10 Tips for helping our Matric Students

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Triple Your Reading Speed: The Proven Self-Study Plan by Wade E. CutlerAs more than half a million matrics in South Africa begin their exams soon, the hopes and dreams of our country rest on their shoulders. This is a huge responsibility for many teens who hope to succeed, despite tremendous adversity. Knowing they are not alone and having every South African rooting for them will help them be champions- not only today, but in the future as well.

Here are 10 practical tips all of us can follow to help our matrics:

  1. Be patient and understanding by providing your 12th grader with silence, private space and support while he studies. Keep other children in the home quiet and away from him. Television and radio should be played softly so as not to distract the student. It is a good time to encourage silent reading in the family in support of the matric student. Family arguments should be taken outside where he can’t hear you. Worrying about family members will create an enormous amount of unnecessary anxiety and stress for him.
  2. Have loads of healthy ”brain food” snacks around the house for him to munch on such as bananas, chocolate, fresh fruit and vegetables, watermelon, wholegrain bread and cereals, unsalted nuts, fresh water, and sugar- free chewing gum. Limit the amount of caffeine, sugar and energy drinks available to him. Provide healthy balanced meals which contain eggs, yoghurt, sweet potatoes, turkey, beef, and fish for omega 3 fatty acids. Supplement his diet with a tonic containing vitamins C, E, B6, B12, calcium, magnesium, and Alpha-lipoic Acid.
  3. Invite your child to exercise with you during his breaks. Walk the dog or encourage your teen to join in a family dance/sing-a long. Even playing a quick game of table tennis or swimming can help release endorphins that enhance serotonin production, which combats feelings of depression and anxiety.
  4. Take the pressure off your child. At this stage, your child needs support, patience and understanding. He is under enough strain as it is, so nagging him while writing exams is counterproductive. Help him to problem solve and think critically if the exams are proving to be difficult. Arguing about his untidy room is pointless at this stage.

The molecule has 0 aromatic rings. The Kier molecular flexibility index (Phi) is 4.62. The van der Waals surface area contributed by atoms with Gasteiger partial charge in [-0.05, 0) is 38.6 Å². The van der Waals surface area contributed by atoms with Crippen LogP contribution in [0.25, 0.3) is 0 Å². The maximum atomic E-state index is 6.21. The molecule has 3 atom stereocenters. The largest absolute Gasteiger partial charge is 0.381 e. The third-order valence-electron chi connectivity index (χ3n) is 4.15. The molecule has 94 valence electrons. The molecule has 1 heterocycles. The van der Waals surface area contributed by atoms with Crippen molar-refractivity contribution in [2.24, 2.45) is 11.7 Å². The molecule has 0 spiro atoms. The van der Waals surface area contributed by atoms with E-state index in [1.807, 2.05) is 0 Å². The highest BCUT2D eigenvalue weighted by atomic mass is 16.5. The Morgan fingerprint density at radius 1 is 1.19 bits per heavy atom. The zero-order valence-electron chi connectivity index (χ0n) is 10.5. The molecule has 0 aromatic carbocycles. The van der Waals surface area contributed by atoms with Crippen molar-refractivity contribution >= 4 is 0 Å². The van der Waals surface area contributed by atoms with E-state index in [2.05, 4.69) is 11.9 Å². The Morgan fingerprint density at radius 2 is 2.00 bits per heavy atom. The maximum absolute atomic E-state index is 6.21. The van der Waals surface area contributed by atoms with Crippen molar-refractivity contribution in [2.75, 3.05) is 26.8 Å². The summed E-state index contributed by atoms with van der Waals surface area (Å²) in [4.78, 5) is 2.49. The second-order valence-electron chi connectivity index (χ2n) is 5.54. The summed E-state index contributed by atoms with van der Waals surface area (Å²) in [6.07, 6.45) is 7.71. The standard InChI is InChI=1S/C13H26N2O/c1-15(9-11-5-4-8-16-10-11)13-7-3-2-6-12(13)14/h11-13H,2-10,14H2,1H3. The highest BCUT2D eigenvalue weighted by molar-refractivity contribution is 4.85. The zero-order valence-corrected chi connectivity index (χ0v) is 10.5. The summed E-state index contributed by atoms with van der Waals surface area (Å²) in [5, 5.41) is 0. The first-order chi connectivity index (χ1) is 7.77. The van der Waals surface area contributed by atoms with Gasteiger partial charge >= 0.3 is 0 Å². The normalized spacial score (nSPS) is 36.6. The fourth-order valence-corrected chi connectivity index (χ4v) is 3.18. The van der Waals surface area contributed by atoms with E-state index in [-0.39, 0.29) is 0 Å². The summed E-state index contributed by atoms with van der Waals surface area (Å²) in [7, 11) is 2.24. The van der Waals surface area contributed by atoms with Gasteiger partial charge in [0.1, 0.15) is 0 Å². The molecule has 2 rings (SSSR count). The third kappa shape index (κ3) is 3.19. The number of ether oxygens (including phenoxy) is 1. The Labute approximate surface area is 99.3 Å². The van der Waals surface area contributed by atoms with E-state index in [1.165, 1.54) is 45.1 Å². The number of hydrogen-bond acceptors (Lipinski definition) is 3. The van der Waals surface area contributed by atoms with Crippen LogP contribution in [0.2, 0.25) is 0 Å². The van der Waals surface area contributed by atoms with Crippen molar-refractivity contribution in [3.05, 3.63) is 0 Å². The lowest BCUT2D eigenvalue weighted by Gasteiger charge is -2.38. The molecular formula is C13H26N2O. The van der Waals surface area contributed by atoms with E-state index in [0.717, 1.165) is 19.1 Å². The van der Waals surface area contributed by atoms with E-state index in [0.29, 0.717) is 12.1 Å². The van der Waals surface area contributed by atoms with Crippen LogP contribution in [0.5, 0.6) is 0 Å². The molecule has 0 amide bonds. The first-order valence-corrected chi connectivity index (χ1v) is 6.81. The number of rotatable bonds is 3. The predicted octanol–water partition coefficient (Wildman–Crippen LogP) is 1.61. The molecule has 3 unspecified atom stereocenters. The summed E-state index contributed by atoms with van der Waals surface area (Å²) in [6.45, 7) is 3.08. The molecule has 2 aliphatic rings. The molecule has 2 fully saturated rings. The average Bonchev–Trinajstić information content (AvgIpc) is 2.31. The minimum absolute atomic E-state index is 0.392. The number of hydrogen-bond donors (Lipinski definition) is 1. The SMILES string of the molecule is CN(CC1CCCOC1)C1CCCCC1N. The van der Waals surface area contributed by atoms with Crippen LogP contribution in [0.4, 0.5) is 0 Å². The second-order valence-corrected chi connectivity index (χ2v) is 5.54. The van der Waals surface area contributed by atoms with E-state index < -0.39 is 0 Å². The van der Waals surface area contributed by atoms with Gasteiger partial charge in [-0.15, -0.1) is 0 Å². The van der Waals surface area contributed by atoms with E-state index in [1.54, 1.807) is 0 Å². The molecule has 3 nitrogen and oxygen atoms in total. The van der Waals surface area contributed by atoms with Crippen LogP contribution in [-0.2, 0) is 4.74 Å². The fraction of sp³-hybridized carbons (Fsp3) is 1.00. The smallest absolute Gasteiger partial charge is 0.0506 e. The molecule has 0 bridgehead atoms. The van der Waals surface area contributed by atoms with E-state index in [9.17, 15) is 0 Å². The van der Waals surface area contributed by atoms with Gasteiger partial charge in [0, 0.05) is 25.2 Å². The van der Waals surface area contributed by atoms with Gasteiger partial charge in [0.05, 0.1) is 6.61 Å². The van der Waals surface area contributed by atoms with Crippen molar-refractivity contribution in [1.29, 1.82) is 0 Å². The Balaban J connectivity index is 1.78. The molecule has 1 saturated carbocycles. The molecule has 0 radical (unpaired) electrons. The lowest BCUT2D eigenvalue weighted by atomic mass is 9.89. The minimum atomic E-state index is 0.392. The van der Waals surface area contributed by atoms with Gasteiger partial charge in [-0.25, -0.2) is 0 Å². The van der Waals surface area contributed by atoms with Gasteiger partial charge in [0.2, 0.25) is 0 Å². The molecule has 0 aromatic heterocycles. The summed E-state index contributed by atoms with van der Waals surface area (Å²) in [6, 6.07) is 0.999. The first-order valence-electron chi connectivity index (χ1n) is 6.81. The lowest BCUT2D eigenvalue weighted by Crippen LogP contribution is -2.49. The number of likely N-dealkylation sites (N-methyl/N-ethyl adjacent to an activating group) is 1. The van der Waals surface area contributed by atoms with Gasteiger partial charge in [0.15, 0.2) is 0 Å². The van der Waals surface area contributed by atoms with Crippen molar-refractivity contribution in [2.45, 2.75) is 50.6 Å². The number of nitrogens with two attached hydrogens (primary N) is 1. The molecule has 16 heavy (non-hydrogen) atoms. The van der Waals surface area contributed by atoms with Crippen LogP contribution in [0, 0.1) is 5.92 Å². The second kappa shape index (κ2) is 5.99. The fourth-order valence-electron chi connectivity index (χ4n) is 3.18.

5. Teach your teen perseverance. Even if he fails his matric exam, it is not the ‘end of the world.’ “Forget about the consequences of failure. Failure is only a temporary change in direction to set you straight for your next success,” says Denis Waitley. People who ultimately succeed in life have the ability to pick themselves up, create a new path, and continue with determination. Devise a plan B with your 12th grader which he is excited about if things are not going well. “It matters if you just don’t give up,”says famous scientist Stephen Hawking
  6. Be aware of signs of depression, negative self talk, feelings of helplessness and hopelessness, changes in your teen’s personality, and behaviour such as withdrawing from the family. Seek help immediately through your family doctor. Alternatively contact the South African depression and anxiety group on 0800 20 50 26 or the suicide hotline on 0800 567 567.
  7. Sleep is vitally important for a student to be able to concentrate in an exam, so spending nights studying is not conducive to good results. Encourage your teen to get eight hours of sleep. If he is having trouble falling asleep, play a meditation or sleep CD that could help him to control his breathing and thoughts.
  8. Teach your 12th grader the power of positive thinking and visualisations. We don’t know the true power of the human brainl. Positive self- talk and creativity may help him through a difficult paper.”Work joyfully and peacefully, knowing that right thoughts and right efforts will inevitably bring about right results,” says James Allen
  9. Provide practical support in the form of tutors, study guides, study groups, and assistance from teachers. Even at the last minute a session with a good tutor or a chat with his Maths teacher can provide your child with valuable tips.
    Remember to celebrate even the smallest success with your 12th grader, looking forward with optimism and enthusiasm. “If you don’t go after what you want, you’ll never have it. If you don’t ask, the answer is always no. If you don’t step forward, you’re always in the same place.”says Nora Roberts.

Good luck to you all! Recommended Resource: The IQ Answer by Dr. Frank Lawlis

This article was published in Odyssey Magazine (September,2012) / By Claire Marketos

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